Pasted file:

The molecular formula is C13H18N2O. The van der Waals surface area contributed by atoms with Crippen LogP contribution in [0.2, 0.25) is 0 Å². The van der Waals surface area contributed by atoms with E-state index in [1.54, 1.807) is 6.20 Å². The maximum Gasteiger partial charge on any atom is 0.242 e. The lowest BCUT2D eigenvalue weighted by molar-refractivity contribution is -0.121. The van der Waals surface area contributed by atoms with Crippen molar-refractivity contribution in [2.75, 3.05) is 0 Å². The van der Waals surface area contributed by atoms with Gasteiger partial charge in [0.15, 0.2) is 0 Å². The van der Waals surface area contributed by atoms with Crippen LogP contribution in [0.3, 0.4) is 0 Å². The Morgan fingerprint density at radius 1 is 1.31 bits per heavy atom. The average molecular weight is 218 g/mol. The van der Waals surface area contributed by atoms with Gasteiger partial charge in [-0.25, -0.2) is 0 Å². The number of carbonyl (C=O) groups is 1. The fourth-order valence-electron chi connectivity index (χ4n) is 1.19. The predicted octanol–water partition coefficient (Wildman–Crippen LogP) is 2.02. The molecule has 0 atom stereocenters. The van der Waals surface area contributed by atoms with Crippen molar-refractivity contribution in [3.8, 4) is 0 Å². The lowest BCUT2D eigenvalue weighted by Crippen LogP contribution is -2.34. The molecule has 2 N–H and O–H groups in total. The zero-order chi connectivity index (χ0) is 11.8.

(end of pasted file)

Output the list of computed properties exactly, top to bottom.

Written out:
The molecular formula is C13H18N2O. The van der Waals surface area contributed by atoms with Crippen LogP contribution in [0.2, 0.25) is 0 Å². The van der Waals surface area contributed by atoms with E-state index in [1.54, 1.807) is 6.20 Å². The maximum Gasteiger partial charge on any atom is 0.242 e. The lowest BCUT2D eigenvalue weighted by molar-refractivity contribution is -0.121. The van der Waals surface area contributed by atoms with Crippen molar-refractivity contribution in [2.75, 3.05) is 0 Å². The van der Waals surface area contributed by atoms with Gasteiger partial charge in [0.15, 0.2) is 0 Å². The van der Waals surface area contributed by atoms with Crippen LogP contribution in [0.3, 0.4) is 0 Å². The Morgan fingerprint density at radius 1 is 1.31 bits per heavy atom. The average molecular weight is 218 g/mol. The van der Waals surface area contributed by atoms with Gasteiger partial charge in [-0.25, -0.2) is 0 Å². The number of carbonyl (C=O) groups is 1. The fourth-order valence-electron chi connectivity index (χ4n) is 1.19. The predicted octanol–water partition coefficient (Wildman–Crippen LogP) is 2.02. The molecule has 0 atom stereocenters. The van der Waals surface area contributed by atoms with Crippen molar-refractivity contribution in [3.8, 4) is 0 Å². The lowest BCUT2D eigenvalue weighted by Crippen LogP contribution is -2.34. The molecule has 2 N–H and O–H groups in total. The zero-order chi connectivity index (χ0) is 11.8.